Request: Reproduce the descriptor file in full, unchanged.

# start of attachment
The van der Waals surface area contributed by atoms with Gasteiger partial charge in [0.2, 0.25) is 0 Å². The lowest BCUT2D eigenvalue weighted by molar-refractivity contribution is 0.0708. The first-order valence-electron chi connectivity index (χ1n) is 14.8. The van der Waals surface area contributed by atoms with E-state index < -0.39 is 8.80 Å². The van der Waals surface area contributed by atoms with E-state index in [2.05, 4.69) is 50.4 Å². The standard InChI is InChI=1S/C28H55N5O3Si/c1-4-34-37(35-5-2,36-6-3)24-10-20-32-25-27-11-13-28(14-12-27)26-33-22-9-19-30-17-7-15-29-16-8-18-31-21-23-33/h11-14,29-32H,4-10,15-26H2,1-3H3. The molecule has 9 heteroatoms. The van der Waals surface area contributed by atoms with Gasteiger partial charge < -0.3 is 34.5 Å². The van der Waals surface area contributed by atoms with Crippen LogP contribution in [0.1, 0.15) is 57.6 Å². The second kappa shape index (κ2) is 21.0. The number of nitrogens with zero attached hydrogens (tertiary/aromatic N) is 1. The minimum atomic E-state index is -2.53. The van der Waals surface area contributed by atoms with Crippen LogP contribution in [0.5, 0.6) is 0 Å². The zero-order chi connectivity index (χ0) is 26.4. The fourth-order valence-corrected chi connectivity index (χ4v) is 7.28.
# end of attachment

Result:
The van der Waals surface area contributed by atoms with Gasteiger partial charge in [0.2, 0.25) is 0 Å². The lowest BCUT2D eigenvalue weighted by molar-refractivity contribution is 0.0708. The first-order valence-electron chi connectivity index (χ1n) is 14.8. The van der Waals surface area contributed by atoms with E-state index < -0.39 is 8.80 Å². The van der Waals surface area contributed by atoms with E-state index in [2.05, 4.69) is 50.4 Å². The standard InChI is InChI=1S/C28H55N5O3Si/c1-4-34-37(35-5-2,36-6-3)24-10-20-32-25-27-11-13-28(14-12-27)26-33-22-9-19-30-17-7-15-29-16-8-18-31-21-23-33/h11-14,29-32H,4-10,15-26H2,1-3H3. The molecule has 9 heteroatoms. The van der Waals surface area contributed by atoms with Gasteiger partial charge < -0.3 is 34.5 Å². The van der Waals surface area contributed by atoms with Crippen LogP contribution in [0.1, 0.15) is 57.6 Å². The second kappa shape index (κ2) is 21.0. The number of nitrogens with zero attached hydrogens (tertiary/aromatic N) is 1. The minimum atomic E-state index is -2.53. The van der Waals surface area contributed by atoms with Crippen LogP contribution in [0.5, 0.6) is 0 Å². The zero-order chi connectivity index (χ0) is 26.4. The fourth-order valence-corrected chi connectivity index (χ4v) is 7.28.